Local health officials concerned about new synthetic opioid in Tennessee

Posted at 5:44 PM, May 28, 2020
and last updated 2020-05-28 22:50:00-04

NASHVILLE, Tenn. (WTVF) — A new synthetic opioid that can be just as deadly as fentanyl has local health officials on the lookout.

Isotonitaneze first emerged in the U.S. last summer, but it has since made its way to Tennessee earlier this year. The Tennessee Bureau of Investigation (TBI) said "iso" is on its radar after recently receiving samples of the drug to its crime labs.

While there are no reported cases in Nashville so far, the Metro Public Health Department started alerting local law enforcement about the drug this month to help identify and keep track. Trevor Henderson, the Metro opioid response coordinator, also asked the medical examiner's office to start screening for the drug.

"Hearing there's another potentially deadly and complicating drug appearing could make things an awful lot more difficult for public health, first responders and hospitals, and it's very concerning," Henderson said.

The number of fatal overdoses in Davidson County is already up compared to the same time last year. Since March, around the time COVID-19 hit, there have been 116 drug-related deaths. The number was 67 in 2019.

While fentanyl remains the biggest driver of fatal overdoses, isotonitazene should be of public concern because it has the potential to cause widespread harm, according to the Center for Forensic Science Research & Education (CFRSE). Its chemical structure resembles etonitazene, an analgesic drug first identified in the 1950s.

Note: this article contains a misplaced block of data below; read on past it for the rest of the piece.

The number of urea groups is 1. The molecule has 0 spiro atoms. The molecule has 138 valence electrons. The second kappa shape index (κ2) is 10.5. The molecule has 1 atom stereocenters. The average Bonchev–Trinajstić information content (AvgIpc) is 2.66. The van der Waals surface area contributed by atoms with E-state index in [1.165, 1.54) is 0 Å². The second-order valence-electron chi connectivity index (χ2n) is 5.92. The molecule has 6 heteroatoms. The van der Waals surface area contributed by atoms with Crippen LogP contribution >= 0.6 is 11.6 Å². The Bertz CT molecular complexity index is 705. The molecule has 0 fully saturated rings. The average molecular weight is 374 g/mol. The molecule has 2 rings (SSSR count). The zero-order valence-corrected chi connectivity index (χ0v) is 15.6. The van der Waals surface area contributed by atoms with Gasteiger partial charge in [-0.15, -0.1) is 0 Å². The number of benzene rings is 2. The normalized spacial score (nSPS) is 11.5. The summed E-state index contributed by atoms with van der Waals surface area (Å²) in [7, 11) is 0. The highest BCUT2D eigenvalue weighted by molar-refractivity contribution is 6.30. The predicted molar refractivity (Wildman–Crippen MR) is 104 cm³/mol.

Isotonitazene first appeared in the U.S. in the Midwest last summer after it was first detected in Canada in March 2019. Overall, the amount of cases remains low.

The drug is so new it requires more research to determine the potency. So far it's not in the Drug Enforcement Agency's (DEA) list of controlled substances nor was it mentioned in the First Quarter 2020 Emerging Threat Report. However, Chris Thomas of the Knox County Regional Forensic Center said it's important to pay close attention.

"It shouldn't be ignored," Thomas said. "While it's a minimal amount of cases, it's one of those things if left undocumented, unregulated and unresearched, it can easily take over in the next few years as the emerging drug."

"Iso" first appeared in Tennessee in Knox County in January where overdose cases have nearly doubled since 2019. Eight people who died of an overdose had "iso" in their system. Usually, overdose cases have more than one type of drug involved.

Thomas said the presence of isotonitazene was so new, the department needed a specialized test to confirm the drug. A normal test is $200, but "iso" needed a different testing tool that was an additional $325.

"The toxicology company that we work with, which is on a national level, had seen only relatively a few cases of this in the country in general," Thomas said.

The last confirmed case was in late April, but with pending toxicology results, the number is expected to go up.

Around the same time isotonitazene hit the market in January in Tennessee, another drug also appeared.

Flualprazolam tested positive in 12 deadly overdoses in East Tennessee, four of them mixed with isotonitazene. Sometimes referred to as designer benzodiazepenes, this drug is described as souped up Xanax.